HealthDay News — Azithromycin therapy during acute severe respiratory syncytial virus (RSV) bronchiolitis does not reduce recurrent wheeze over two to four years, according to a study published online Feb. 27 in NEJM Evidence.
Avraham Beigelman, M.D., from the Washington University School of Medicine in St. Louis, and colleagues enrolled 200 otherwise healthy 1- to 18-month-old children hospitalized with RSV bronchiolitis. Participants were randomly assigned to receive either oral azithromycin (10 mg/kg daily for seven days, followed by 5 mg/kg daily for seven days) or placebo.
The researchers found that at day 14 after randomization, azithromycin-treated participants had lower nasal wash interleukin-8 levels, which indicated biologic activity of azithromycin. Azithromycin did not reduce the risk for post-RSV recurrent wheeze during the following two to four years, despite evidence of biologic activity (47 versus 36 percent in the azithromycin versus placebo groups; adjusted hazard ratio, 1.45; 95 percent confidence interval, 0.92 to 2.29; P = 0.11). The risk for recurrent wheeze was also not modified by azithromycin among participants already receiving other antibiotic treatment at the time of enrollment (hazard ratio, 0.94; 95 percent confidence interval, 0.43 to 2.07). A potential signal for an increased risk for recurrent wheeze was seen among antibiotic-naive participants who received azithromycin (hazard ratio, 1.79; 95 percent confidence interval, 1.03 to 3.1).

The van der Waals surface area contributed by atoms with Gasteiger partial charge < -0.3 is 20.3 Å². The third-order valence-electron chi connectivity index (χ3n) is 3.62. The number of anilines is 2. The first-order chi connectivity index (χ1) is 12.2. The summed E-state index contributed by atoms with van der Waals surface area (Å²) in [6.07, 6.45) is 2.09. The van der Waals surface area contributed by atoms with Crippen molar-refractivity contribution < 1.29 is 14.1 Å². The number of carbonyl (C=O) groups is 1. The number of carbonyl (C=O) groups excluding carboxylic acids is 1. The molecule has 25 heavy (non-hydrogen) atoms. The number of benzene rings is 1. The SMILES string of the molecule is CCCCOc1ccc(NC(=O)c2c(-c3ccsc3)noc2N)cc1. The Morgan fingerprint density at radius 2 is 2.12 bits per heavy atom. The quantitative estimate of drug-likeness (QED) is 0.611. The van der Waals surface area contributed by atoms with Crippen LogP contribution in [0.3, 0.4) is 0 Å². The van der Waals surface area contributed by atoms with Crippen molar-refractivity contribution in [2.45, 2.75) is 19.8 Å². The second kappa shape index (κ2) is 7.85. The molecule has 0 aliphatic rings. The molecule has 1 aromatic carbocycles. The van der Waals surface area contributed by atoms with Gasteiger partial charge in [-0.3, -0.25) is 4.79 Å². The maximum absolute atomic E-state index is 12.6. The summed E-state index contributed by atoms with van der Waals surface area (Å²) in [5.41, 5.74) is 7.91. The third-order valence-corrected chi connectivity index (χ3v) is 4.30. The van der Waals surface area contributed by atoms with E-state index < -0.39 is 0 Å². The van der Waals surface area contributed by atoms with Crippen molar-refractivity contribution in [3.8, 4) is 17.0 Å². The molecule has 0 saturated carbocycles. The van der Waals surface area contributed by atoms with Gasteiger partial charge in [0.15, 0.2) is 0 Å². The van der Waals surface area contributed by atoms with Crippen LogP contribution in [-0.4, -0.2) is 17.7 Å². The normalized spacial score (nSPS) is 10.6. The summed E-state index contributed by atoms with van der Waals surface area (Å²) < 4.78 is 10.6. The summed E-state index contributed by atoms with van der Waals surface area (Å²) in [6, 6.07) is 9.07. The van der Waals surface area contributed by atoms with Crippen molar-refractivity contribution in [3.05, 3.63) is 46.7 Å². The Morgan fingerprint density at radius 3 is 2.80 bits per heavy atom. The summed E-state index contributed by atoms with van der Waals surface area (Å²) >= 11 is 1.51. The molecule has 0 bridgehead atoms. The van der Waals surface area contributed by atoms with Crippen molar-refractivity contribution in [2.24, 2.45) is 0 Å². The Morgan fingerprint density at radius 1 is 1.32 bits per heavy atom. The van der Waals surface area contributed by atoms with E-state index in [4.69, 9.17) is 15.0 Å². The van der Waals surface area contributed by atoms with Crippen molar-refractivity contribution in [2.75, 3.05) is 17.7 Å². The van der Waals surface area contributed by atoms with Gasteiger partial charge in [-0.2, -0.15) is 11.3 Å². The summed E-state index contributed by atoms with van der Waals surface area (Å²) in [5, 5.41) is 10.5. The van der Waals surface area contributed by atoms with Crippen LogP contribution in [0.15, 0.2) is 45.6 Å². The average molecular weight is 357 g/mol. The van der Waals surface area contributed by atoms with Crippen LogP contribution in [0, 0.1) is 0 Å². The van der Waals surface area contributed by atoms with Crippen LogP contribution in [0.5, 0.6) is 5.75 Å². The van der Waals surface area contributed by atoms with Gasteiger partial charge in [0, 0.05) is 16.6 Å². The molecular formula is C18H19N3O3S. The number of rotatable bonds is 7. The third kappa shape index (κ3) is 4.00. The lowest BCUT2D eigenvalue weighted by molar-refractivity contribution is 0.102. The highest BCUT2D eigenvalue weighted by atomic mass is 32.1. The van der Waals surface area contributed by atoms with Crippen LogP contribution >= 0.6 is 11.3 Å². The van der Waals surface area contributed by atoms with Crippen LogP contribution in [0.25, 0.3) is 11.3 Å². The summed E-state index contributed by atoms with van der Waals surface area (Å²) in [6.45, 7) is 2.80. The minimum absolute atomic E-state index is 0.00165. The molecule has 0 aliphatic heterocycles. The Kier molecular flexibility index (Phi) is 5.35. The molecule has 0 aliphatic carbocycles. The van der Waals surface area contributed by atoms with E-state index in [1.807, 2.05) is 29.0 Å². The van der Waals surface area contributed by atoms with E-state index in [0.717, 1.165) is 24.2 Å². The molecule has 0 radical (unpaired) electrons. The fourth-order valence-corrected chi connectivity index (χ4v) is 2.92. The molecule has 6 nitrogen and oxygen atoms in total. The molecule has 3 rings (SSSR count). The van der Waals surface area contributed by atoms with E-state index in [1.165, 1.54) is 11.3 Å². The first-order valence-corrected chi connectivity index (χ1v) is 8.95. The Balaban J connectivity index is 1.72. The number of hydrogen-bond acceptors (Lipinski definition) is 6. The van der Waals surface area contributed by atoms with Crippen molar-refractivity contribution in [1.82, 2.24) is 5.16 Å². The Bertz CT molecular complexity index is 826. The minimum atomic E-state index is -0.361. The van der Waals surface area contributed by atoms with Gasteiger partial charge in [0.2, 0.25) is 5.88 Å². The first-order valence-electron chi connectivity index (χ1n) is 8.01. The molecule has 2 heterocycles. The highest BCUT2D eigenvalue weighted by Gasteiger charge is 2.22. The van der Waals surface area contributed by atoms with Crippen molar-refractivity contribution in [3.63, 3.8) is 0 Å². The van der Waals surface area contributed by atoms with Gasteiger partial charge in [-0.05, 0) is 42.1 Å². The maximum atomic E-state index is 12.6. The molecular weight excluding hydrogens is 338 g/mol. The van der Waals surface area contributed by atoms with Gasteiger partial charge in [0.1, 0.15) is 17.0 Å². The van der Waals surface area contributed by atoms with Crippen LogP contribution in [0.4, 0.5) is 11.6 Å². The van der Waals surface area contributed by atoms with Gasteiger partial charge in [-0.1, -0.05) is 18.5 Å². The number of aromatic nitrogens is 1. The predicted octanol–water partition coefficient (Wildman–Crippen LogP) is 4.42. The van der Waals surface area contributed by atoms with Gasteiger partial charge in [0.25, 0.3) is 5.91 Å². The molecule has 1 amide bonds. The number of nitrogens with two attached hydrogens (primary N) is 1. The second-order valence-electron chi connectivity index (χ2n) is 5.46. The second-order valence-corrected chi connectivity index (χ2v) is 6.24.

“This is an important message to be communicated to pediatricians, since antibiotics are frequently given to patients with RSV bronchiolitis despite the fact that this practice is not supported by clinical guidelines,” Beigelman said in a statement.
Several authors disclosed financial ties to the biopharmaceutical industry.